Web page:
When your boss puts you in charge of organizing the company Christmas party, what do you do first?
Do you develop a time line and start assigning tasks, or do you think about who would prefer to do what, and try to schedule around their needs?
When the planning starts to fall behind schedule, what is your first reaction? Do you chase everyone to get back on track, or do you ease off a bit, recognizing that everyone is busy just doing his/her job, let alone the extra tasks you’ve assigned?
Your answers to these types of questions can reveal a great deal about your personal leadership style. Some leaders are very task-oriented; they simply want to get things done. Others are very people-oriented; they want people to be happy. And others are a combination of the two. If you prefer to lead by setting and enforcing tight schedules, you tend to be more production-oriented (or task-oriented). If you make people your priority and try to accommodate their needs, then you’re more people-oriented.
Neither preference is right or wrong, just as no one type of leadership style is best for all situations. However, it's useful to understand what your natural leadership tendencies are, so that you can then begin working on developing skills that you may be missing.
A popular framework for thinking about a leader’s ‘task versus person’ orientation was developed by Robert Blake and Jane Mouton in the early 1960s. Called the Managerial Grid, or Leadership Grid, it plots the degree of task-centeredness versus person-centeredness and identifies five combinations as distinct leadership styles.
The Managerial Grid is based on two behavioral dimensions:
Using the axis to plot leadership ‘concerns for results’ versus ‘concerns for people’, Blake and Mouton defined the following five leadership styles:
This leader is mostly ineffective. He/she has neither a high regard for creating systems for getting the job done, nor for creating a work environment that is satisfying and motivating. The result is disorganization, dissatisfaction and disharmony.
This style of leader is most concerned about the needs and feelings of members of his/her team. These people operate under the assumption that as long as team members are happy and secure then they will work hard. What tends to result is a work environment that is very relaxed and fun but where production suffers due to lack of direction and control.
Also known as Authoritarian or "Produce or Perish" Leaders, people in this category believe that employees are simply a means to an end. Employee needs are always secondary to the need for efficient and productive workplaces. This type of leader is very autocratic, has strict work rules, policies, and procedures, and views punishment as the most effective means to motivate employees. (See also our article on Theory X/Theory Y .)
This style seems to be a balance of the two competing concerns, and it may at first appear to be an ideal compromise. Therein lies the problem, though: When you compromise, you necessarily give away a bit of each concern, so that neither production nor people needs are fully met. Leaders who use this style settle for average performance and often believe that this is the most anyone can expect.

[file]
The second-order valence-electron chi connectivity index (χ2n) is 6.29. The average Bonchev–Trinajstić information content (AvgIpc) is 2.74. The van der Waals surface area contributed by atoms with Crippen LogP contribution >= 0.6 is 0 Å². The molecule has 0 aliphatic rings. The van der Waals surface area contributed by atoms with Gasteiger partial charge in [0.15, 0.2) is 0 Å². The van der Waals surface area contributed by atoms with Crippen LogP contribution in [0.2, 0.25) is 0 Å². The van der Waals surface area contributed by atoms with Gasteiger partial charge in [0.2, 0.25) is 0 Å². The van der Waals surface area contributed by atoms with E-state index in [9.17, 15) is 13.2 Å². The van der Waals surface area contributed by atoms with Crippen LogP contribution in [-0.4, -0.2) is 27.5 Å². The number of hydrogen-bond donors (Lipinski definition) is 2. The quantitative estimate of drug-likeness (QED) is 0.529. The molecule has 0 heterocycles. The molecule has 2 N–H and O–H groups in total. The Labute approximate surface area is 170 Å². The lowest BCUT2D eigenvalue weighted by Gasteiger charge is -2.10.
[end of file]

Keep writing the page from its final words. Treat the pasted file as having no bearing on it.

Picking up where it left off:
According to the Blake Mouton model, this is the best managerial style. These leaders stress production needs and the needs of the people equally highly.
The premise here is that employees understand the organization's purpose and are involved in determining production needs. When employees are committed to, and have a stake in the organization’s success, their needs and production needs coincide. This creates a team environment based on trust and respect, which leads to high satisfaction and motivation and, as a result, high results. (See also our article on Theory Y .)
Being aware of the various approaches is the first step in understanding and improving how well you perform as a manager. It is important to understand how you currently operate, so that you can then identify ways of becoming effective in both areas.
It is important to recognize that the Team Management style isn’t always the most effective approach in every situation. While the benefits of democratic and participative leadership are widely accepted, there are times that call for more attention in one area than another.
If your company is in the midst of a merger or some other significant change, it can be acceptable to place a higher emphasis on people than on production. Likewise, when faced with an economic hardship or physical risk, people concerns may be placed on the back burner, for the short-term at least, to achieve good results and efficiency.
Theories of leadership have moved on a certain amount since the Blake Mouton Grid was originally proposed. In particular, the context in which leadership occurs is now seen as an important driver of the leadership style used.
And in many situations, the "Team Manager" as an ideal has moved to the ideal of the "Transformational Leader": Someone who, according to leadership researcher Bernard Bass:
So use Blake Mouton as a helpful model, but don't treat it as an "eternal truth."
The Blake Mouton Managerial Grid is a practical and useful framework that helps you think about your leadership style. By plotting ‘concern for results’ against ‘concern for people’, the grid highlights how placing too much emphasis in one area at the expense of the other leads to low overall productivity.
The model proposes that when both people and results concerns are high, employee engagement and productivity increases accordingly. This is often true, and it follows the ideas of Theories X and Y, and other participative management theories.
While the grid does not entirely address the complexity of “Which leadership style is best?”, it certainly provides an excellent starting point for thinking about your own performance and improving your general leadership skills.
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